Concerning Daniel’s Seventy Weeks


"Daniel’s seventy weeks (or seventy ‘sevens’) are the basis of many charts of the ages. It is well to note the purpose for which the seventy weeks are decreed: ‘Seventy weeks are decreed upon thy people and upon the holy city, to finish transgression, and to make an end of sins, and to make reconciliation for iniquity, and to bring in ever-lasting righteousness, and to seal up vision and prophecy, and to anoint the most holy’ (Dan. 9:24).

"These six results mentioned are, according to Daniel, to be fulfilled before the expiry of the seventy weeks. It is wrong then to take them (or some of them) as fulfilled in a millennium after the seventy weeks, as is commonly done. The bringing of sin to an end and the reconciliation for iniquity took place through Him who ‘appeared to put away sin by the sacrifice of Himself’ (Heb. 9:26). He brought in a righteousness which endures forever (2 Corinthians 5:21); after His ministry and that of His apostles no prophetic revelation would be needed; and He was the most Holy One anointed with the Spirit (Acts 10:38).

Christ is the out-standing figure of the passage. It is said of Him in verse 26 that ‘He shall have nothing’ or be despised and rejected (see margin of KJV), and it is He Who ‘confirms’ or ‘causes to prevail’ (not ‘makes’) the covenant, that is, the covenant of grace, which is from of old (v. 27). The one who makes desolate (v. 27b) is Titus, the Roman commander, whose dread ravages are described by Josephus.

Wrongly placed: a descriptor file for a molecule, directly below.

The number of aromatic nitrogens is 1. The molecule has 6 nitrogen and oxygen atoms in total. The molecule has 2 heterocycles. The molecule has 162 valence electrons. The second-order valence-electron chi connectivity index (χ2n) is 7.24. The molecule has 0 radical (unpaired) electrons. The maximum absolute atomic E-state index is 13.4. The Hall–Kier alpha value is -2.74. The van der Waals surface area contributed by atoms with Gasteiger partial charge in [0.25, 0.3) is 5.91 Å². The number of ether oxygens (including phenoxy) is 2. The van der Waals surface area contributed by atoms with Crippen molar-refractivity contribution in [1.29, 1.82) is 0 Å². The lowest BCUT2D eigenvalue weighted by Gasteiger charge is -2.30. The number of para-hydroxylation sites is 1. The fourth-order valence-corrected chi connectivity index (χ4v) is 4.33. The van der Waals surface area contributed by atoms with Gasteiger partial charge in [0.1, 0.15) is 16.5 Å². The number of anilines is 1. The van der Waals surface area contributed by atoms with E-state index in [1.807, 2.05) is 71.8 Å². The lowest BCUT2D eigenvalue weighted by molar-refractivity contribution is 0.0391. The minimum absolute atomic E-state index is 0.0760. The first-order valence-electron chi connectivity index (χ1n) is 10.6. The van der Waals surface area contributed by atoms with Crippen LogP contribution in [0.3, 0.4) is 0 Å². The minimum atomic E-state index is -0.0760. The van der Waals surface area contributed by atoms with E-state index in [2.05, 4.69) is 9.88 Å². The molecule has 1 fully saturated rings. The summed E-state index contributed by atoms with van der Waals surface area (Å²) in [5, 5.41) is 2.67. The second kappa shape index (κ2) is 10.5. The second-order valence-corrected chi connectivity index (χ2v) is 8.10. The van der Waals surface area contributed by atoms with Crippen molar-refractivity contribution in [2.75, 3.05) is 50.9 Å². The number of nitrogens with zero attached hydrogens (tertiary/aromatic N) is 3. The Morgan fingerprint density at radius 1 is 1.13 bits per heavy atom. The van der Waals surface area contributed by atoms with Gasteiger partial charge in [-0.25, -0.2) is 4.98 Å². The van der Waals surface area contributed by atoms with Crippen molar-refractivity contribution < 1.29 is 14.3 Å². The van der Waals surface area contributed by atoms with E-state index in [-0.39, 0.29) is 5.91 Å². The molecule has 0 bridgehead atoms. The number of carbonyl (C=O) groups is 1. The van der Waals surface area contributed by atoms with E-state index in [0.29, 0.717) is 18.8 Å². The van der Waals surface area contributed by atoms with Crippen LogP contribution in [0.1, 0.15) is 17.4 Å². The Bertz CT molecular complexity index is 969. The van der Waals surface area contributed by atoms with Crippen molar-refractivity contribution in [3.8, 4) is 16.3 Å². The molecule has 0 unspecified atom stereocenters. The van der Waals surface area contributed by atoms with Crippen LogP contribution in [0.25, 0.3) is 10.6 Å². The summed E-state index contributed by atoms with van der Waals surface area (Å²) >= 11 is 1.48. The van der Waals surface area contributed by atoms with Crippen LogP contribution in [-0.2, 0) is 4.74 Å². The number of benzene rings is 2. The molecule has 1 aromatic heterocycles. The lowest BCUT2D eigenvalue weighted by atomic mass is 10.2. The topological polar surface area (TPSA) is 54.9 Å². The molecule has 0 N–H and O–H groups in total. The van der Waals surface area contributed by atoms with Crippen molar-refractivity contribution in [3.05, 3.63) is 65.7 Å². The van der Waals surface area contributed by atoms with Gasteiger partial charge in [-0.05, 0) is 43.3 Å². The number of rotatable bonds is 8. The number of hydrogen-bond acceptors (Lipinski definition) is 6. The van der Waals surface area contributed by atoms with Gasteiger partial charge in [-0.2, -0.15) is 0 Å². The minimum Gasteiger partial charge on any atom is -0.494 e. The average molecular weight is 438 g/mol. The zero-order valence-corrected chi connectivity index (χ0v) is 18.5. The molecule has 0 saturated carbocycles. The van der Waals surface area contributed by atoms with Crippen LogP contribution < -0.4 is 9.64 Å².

The procedure of those who separate the 70th week from the 69th, by an interval already far greater than the whole of the 70 weeks, is altogether unjustified. If someone answers that Daniel himself makes a break, it should be pointed out in reply that he makes two (7 weeks and 62 weeks and 1 week). Every interpreter takes the 62 weeks as following the first 7 weeks without interval; the sequence of time is not inter-rupted; the break simply marks a great event in Israel’s history - the restoration of Jerusalem under Ezra and Nehemiah. Similarly, there is no interval between the 69th and 70th weeks - the break simply marks the eventful appearance of Christ. (We are not justified in taking the 70 ‘sevens’ as 490 years.

Nowhere in the Old Testament is a period of seven years called a week or ‘a seven.’ It is best with Keil to take these ‘sevens’ as ‘an intentionally indefinite designation of a period of time, measured by the number 7, whose chronological duration must be determined on other grounds’.)"

- W. J. Grier, The Momentous Event